2. 2. 9:00am Welcome to Country Opening: Ian Day, CEO, COTA NSW MC: Nick Rushworth, Executive Officer, Brain Injury Australia 9.35am From Barrier-free Accessibility to Universal Design – The Singapore Experience Keynote Address: Ms Goh Siam Imm, Technical Director, Universal Design Department, Singapore 10:30am BREAK Concurrent Session One: HOUSE AND HOME Concurrent Session Two: SPORT AND REC 11.00am Progress on the National Dialogue on Universal Housing Design Dr Margaret Ward The implementation of universal design in housing appears to have stalled in spite of the agreements formed under the National Dialogue on Universal Housing Design. This paper outlines the activities of lobby groups and the opportunities for change in the next five years. STEP Up – shape your space Abigail Elliott The“STEP Up”project simplified the Universal Design principles so that recreation centre staff could easily put them into practice, and also change their thinking around proactive inclusion rather than reactive inclusion. The highlights and knowledge gained in developing this online training program will be outlined. 11.30am Universal Housing Design – the New Zealand experience Helen James This presentation looks at how voluntary UD standards were introduced through the Lifemark brand. The barriers and challenges facing Lifemark will be outlined along with the strategic approach to business development, language, sales and consumers that has resulted in over NZD 1 Billion worth of residential buildings achieving Lifemark certification. Design for Everyone Guide: applications of UD principles to active recreation infrastructure Evan Wilkinson Sport and Recreation Victoria is playing a leading role in the application of Universal Design Principles across community sport and recreation infrastructure and facilities. This presentation will provide a practical and informative discussion about the release of Sport and Recreation Victoria’s Universal Design Guide,“Design for Everyone”. 12:00pm LUNCH - EAT AND MEET Emily Steel is interested in discussing UD in the curriculum; Evan Wilkinson has some good information to share on government procurement; Dee-Dee San Jose is happy to get together with delegates from local government; Elise Copeland from Auckland Council has a mini-presentation about linking the city by train; Geoff Barker has done some great work with remote Aboriginal communities and cross-cultural design processes; and John Evernden is happy to take a small group on a Walk-and-Talk to see the new tactile street signage in Sydney. Day 1: Tuesday 30 August 2016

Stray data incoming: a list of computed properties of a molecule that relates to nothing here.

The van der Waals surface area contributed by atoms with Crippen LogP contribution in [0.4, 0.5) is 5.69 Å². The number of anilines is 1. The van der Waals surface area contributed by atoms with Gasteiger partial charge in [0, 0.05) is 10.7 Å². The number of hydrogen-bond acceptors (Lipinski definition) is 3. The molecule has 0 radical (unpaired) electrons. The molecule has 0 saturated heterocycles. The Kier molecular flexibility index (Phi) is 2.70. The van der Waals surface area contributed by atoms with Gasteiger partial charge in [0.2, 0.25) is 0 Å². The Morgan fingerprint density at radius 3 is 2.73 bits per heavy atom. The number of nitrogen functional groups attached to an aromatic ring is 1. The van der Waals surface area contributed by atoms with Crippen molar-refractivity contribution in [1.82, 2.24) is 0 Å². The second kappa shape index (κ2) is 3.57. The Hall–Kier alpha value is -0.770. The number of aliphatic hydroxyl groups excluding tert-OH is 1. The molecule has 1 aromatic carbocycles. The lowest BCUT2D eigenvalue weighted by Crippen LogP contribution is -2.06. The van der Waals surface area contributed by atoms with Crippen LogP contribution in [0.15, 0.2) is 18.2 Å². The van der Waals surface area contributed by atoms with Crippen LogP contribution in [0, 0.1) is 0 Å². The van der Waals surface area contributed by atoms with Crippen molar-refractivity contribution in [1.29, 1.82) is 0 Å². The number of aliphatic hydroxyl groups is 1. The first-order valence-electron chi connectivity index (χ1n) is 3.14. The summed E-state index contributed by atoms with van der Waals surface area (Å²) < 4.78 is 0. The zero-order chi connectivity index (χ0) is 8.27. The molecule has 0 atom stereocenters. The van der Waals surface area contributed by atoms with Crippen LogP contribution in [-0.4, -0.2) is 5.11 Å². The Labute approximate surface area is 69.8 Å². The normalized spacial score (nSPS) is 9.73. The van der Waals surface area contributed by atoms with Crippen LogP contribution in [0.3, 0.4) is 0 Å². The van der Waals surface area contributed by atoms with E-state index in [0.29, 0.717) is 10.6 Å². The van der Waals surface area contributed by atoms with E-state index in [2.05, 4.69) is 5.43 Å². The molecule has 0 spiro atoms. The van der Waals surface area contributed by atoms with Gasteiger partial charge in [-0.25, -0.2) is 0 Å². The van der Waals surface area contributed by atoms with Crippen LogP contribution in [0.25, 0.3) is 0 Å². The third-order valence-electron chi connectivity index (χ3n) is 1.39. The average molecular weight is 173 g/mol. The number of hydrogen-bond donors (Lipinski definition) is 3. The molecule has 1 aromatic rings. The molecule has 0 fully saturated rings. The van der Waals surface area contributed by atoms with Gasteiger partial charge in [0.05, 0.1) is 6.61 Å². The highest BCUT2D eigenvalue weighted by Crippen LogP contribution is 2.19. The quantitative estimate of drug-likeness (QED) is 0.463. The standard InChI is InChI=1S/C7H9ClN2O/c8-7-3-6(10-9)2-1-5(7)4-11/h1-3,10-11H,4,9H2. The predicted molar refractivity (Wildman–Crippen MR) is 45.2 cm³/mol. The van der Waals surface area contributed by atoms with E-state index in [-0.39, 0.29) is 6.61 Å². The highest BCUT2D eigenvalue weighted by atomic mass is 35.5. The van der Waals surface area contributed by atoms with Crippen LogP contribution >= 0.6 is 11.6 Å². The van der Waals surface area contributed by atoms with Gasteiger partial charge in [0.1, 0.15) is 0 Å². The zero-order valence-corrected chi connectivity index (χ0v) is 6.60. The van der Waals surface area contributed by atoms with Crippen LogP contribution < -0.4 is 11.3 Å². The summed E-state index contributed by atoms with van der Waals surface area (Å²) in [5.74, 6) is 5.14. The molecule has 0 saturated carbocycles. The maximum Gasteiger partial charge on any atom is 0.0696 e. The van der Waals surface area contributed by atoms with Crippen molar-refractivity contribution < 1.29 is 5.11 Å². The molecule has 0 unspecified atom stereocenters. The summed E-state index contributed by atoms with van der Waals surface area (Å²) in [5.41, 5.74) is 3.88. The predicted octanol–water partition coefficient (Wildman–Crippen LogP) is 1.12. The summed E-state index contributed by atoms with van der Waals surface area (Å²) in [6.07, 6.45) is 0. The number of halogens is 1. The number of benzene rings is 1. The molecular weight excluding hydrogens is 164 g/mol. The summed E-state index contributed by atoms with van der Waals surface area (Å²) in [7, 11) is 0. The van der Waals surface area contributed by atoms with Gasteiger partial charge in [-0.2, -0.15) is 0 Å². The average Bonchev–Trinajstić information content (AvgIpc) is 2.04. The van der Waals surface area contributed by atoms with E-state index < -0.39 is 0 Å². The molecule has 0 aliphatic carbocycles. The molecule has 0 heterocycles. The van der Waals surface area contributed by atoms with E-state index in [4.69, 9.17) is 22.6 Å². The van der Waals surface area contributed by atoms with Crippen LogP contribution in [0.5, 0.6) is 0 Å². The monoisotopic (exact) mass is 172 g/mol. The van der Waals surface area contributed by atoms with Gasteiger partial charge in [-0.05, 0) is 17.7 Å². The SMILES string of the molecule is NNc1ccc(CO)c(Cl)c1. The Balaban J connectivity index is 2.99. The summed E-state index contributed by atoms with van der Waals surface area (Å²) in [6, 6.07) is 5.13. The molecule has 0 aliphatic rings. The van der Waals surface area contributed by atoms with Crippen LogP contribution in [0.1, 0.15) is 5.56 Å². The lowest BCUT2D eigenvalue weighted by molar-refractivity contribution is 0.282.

3. 3. 1:30pm Beyond the Front Gate: Universal Mobilities and the Travel Chain Keynote speaker: Professor Simon Darcy, University of Technology COMMUNICATIONS COMMUNICATIONS 2:30pm Acoustic Accessibility: The issue of controlling social noise Professor Anthony Hogan One in every six Australians have varying degrees of hearing loss, yet their needs are rarely considered. This paper will cover the issues of hearing loss for this cohort. The kinds of design issues that need to be addressed for acoustic inclusion will be discussed. Universal Design: Do we have a shared understanding? Cathy Basterfield The 44% of the adult population with non- functional literacy are rarely considered in the move for a more inclusive society. Access to information is a critical factor for inclusion and this presentation will show how to plan Easy English in the development of their written materials, both printed and online. 3:00pm BREAK BUILT ENVIRONMENT – INCLUDING EVERYONE BUILT ENVIRONMENT – LOCAL GOVERNMENT 3:30pm Inclusion inside the iconic sails of the Sydney Opera House Jenny Spinak The Sydney Opera House is committed to inclusion and access, but many issues arise due to its World Heritage listing. This presentation will outline how the issues were managed so that people of all abilities are now included as patrons and performers. Tactile Street Name Signs John Evernden Wayfinding around cities can be difficult for many people. This presentation outlines the process of designing and installing tactile street names on traffic signal poles which can be touch-read by people who are blind or have low vision, thereby providing greater independence and dignity. 4.00pm Angleman Syndrome: How can the built environment offer inclusion? Lindsay Perry The paper will discuss how the built environment can be designed to be sympathetic to the inherent needs of individuals with Angelman Syndrome and in turn improve participation in the community for everyone. Designing Streets for all City of Whittlesea speaker TBC The City of Whittlesea set about slowing traffic to help encourage more people to start walking. This required a collaborative approach to plan for the technical and regulatory issues. This presentation outlines the process of working towards a universally designed built environment, for improved health and wellbeing. Day 1: Tuesday 30 August 2016